Just consider how God’s words through Nathan played out:

  • “The sword shall never depart from your house” (2 Sam. 12:10). God shatters the peace and stability David had spent a lifetime establishing, as his kingdom is torn apart by two civil wars.
  • “I will raise up evil against you out of your own house” (2 Sam. 12:11–12). The shameful sexual sin and murderous violence in which David engaged secretly is practiced openly by his sons, Amnon and Absalom.
  • “The child . . . shall die.” (2 Sam. 12:14). The baby conceived by David’s sin died seven days after he was born (2 Sam. 12:15–23).

Many professing Christians take sin far too lightly. The example of David should remind us that God doesn’t.

Many professing Christians take sin far too lightly. The example of David should remind us that God doesn’t. As Calvin asked, “If God did not spare his servant David, what right do we have to expect to be exempted?” I have counseled sexually immoral believers who have contracted a disease and were divorced by their spouses. I’ve known child abusers who have gone to prison. I’ve counseled men who lost their jobs for looking at porn at work.

God forgives sin with great grace and at great price. Such love should motivate us to flee from sin and pursue righteousness (2 Tim. 2:22). But if love won’t, then the consequences of sin might (1 Tim. 5:20).

3. We Need a Better King Than David

This is a central theme in 1 and 2 Samuel. While David surpasses those who came before (and after) him as leaders in Israel, he still falls short of what God’s people need. While his good qualities as the man after God’s own heart point ahead to Christ, his fall into sin reminds us that we need a worthier king.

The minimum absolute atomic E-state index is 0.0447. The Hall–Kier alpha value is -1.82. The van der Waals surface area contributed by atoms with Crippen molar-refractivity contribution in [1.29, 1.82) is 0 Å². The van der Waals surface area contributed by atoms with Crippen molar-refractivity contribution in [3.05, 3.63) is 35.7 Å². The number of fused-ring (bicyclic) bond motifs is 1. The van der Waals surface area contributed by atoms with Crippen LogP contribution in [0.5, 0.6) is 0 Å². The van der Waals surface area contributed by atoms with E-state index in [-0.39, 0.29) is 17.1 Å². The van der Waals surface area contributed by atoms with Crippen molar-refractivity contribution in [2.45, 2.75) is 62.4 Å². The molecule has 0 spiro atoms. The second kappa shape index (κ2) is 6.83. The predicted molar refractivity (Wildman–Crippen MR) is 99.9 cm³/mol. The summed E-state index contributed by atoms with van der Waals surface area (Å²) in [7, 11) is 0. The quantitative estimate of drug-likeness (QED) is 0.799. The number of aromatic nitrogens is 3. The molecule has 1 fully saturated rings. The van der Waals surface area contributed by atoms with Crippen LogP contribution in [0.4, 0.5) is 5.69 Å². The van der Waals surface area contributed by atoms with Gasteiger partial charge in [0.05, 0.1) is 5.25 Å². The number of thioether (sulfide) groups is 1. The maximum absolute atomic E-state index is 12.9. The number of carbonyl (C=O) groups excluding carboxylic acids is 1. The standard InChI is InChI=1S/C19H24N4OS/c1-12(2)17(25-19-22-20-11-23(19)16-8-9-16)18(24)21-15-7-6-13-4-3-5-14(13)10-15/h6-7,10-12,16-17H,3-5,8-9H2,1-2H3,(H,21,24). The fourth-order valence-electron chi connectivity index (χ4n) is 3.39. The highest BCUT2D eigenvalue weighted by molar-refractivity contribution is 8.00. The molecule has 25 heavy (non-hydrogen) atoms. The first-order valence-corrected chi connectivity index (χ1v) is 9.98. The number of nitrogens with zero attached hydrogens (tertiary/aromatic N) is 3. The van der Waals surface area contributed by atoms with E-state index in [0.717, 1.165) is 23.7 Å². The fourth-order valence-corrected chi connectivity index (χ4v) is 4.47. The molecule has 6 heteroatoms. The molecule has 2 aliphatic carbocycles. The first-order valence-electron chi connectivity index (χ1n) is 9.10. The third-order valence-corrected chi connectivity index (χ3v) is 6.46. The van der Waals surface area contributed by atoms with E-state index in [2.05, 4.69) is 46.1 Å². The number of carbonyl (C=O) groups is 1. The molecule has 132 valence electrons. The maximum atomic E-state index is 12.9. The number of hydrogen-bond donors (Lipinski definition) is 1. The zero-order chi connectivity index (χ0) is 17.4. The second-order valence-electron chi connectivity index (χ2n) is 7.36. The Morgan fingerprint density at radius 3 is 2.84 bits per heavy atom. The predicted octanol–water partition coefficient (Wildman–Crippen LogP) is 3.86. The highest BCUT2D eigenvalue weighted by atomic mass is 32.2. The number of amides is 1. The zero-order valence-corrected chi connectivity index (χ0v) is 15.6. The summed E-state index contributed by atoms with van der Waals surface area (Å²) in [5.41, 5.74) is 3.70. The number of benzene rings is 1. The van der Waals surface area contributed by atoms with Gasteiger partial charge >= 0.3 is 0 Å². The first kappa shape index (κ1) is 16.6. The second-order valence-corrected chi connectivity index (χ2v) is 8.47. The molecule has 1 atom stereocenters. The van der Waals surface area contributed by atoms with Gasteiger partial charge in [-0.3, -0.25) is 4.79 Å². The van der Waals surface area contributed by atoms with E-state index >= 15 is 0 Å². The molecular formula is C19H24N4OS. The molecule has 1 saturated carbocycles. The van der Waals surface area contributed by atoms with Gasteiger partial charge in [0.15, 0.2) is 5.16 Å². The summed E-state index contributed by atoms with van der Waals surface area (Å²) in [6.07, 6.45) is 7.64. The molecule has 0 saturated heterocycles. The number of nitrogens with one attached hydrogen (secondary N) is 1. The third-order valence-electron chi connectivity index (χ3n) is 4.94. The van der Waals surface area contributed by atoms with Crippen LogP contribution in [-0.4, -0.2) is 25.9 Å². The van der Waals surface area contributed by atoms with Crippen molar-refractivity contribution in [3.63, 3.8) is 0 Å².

Jesus, the Son of David, is the flawless leader who never failed when he was tested. He had no sins to cover up. He never once abused his power. Israel’s daughters were safe with him. Moreover, it was because of God’s plan to put Jesus forward as a propitiation 1,000 years later that he was able to forgive the sins of Old Testament saints like David (Rom. 3:25–26), along with all the rest of us who fall short of God’s standard (Rom. 3:23–24).

Wonderfully Balanced

Scripture is wonderfully balanced. While God’s grace encourages sinners to turn to him for forgiveness, his chastisement should also encourage us not to take sin lightly (Heb. 3:15; 12:5). David’s example reminds us that forgiven sin still has consequences, but that bitter consequences don’t mean we’re not forgiven.

Forgiven sin still has consequences, [but] bitter consequences don’t mean we’re not forgiven.

Behold the kindness and severity of God as you read 2 Samuel 12. Don’t doubt God’s willingness to forgive even the greatest sins, and don’t test God by indulging in sin while assuming you’ll be able to repent later. Many other sinners (including Saul and many of the kings who followed David) were hardened in their rebellion and did not find repentance. Don’t use the pretext of forgiveness to rationalize your sin. Sin is never worth it.